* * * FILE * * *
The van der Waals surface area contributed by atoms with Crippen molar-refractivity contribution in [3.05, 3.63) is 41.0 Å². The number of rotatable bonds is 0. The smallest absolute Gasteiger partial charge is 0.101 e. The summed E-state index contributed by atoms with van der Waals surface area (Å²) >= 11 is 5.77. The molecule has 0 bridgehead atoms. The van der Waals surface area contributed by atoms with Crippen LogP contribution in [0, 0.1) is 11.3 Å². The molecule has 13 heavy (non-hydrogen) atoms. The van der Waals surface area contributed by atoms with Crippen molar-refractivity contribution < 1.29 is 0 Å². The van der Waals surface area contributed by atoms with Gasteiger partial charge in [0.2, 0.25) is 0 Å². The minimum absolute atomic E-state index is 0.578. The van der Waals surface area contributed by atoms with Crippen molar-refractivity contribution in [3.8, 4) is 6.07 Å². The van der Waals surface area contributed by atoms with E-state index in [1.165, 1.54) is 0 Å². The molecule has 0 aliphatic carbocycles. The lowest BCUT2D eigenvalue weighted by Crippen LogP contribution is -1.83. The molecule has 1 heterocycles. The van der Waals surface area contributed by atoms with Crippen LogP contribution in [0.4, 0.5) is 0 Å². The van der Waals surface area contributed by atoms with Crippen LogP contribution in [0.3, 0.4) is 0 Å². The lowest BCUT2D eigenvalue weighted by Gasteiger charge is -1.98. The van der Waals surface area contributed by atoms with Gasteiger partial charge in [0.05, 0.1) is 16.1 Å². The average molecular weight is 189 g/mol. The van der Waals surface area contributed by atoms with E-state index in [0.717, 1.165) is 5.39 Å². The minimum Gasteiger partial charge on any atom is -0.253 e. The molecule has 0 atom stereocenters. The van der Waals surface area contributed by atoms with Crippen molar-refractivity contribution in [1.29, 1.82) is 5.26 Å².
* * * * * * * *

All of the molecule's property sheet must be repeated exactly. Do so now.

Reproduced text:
The van der Waals surface area contributed by atoms with Crippen molar-refractivity contribution in [3.05, 3.63) is 41.0 Å². The number of rotatable bonds is 0. The smallest absolute Gasteiger partial charge is 0.101 e. The summed E-state index contributed by atoms with van der Waals surface area (Å²) >= 11 is 5.77. The molecule has 0 bridgehead atoms. The van der Waals surface area contributed by atoms with Crippen LogP contribution in [0, 0.1) is 11.3 Å². The molecule has 13 heavy (non-hydrogen) atoms. The van der Waals surface area contributed by atoms with Crippen molar-refractivity contribution < 1.29 is 0 Å². The van der Waals surface area contributed by atoms with Gasteiger partial charge in [0.2, 0.25) is 0 Å². The minimum absolute atomic E-state index is 0.578. The van der Waals surface area contributed by atoms with Crippen molar-refractivity contribution in [3.8, 4) is 6.07 Å². The van der Waals surface area contributed by atoms with E-state index in [1.165, 1.54) is 0 Å². The molecule has 0 aliphatic carbocycles. The lowest BCUT2D eigenvalue weighted by Crippen LogP contribution is -1.83. The molecule has 1 heterocycles. The van der Waals surface area contributed by atoms with Crippen LogP contribution in [0.4, 0.5) is 0 Å². The van der Waals surface area contributed by atoms with Crippen LogP contribution in [0.3, 0.4) is 0 Å². The lowest BCUT2D eigenvalue weighted by Gasteiger charge is -1.98. The van der Waals surface area contributed by atoms with Gasteiger partial charge in [0.05, 0.1) is 16.1 Å². The average molecular weight is 189 g/mol. The van der Waals surface area contributed by atoms with E-state index in [0.717, 1.165) is 5.39 Å². The minimum Gasteiger partial charge on any atom is -0.253 e. The molecule has 0 atom stereocenters. The van der Waals surface area contributed by atoms with Crippen molar-refractivity contribution in [1.29, 1.82) is 5.26 Å².